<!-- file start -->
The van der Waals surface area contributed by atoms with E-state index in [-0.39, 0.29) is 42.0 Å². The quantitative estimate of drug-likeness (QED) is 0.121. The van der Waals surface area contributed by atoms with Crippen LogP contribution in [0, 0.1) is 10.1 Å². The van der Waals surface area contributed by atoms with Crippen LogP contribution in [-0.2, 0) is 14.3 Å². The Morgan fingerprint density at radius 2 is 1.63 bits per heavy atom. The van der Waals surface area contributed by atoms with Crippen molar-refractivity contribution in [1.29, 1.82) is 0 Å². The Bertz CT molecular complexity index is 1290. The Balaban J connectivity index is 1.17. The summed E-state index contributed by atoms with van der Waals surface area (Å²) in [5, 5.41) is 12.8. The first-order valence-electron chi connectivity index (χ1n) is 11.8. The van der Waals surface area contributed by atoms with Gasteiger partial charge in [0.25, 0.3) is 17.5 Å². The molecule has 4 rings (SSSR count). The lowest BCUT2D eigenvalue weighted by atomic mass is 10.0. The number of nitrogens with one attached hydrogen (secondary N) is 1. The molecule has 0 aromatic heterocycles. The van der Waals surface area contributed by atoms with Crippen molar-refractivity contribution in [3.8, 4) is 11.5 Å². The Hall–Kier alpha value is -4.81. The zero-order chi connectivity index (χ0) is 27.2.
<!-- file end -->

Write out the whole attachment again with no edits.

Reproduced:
The van der Waals surface area contributed by atoms with E-state index in [-0.39, 0.29) is 42.0 Å². The quantitative estimate of drug-likeness (QED) is 0.121. The van der Waals surface area contributed by atoms with Crippen LogP contribution in [0, 0.1) is 10.1 Å². The van der Waals surface area contributed by atoms with Crippen LogP contribution in [-0.2, 0) is 14.3 Å². The Morgan fingerprint density at radius 2 is 1.63 bits per heavy atom. The van der Waals surface area contributed by atoms with Crippen molar-refractivity contribution in [1.29, 1.82) is 0 Å². The Bertz CT molecular complexity index is 1290. The Balaban J connectivity index is 1.17. The summed E-state index contributed by atoms with van der Waals surface area (Å²) in [5, 5.41) is 12.8. The first-order valence-electron chi connectivity index (χ1n) is 11.8. The van der Waals surface area contributed by atoms with Gasteiger partial charge in [0.25, 0.3) is 17.5 Å². The molecule has 4 rings (SSSR count). The lowest BCUT2D eigenvalue weighted by atomic mass is 10.0. The number of nitrogens with one attached hydrogen (secondary N) is 1. The molecule has 0 aromatic heterocycles. The van der Waals surface area contributed by atoms with Crippen molar-refractivity contribution in [3.8, 4) is 11.5 Å². The Hall–Kier alpha value is -4.81. The zero-order chi connectivity index (χ0) is 27.2.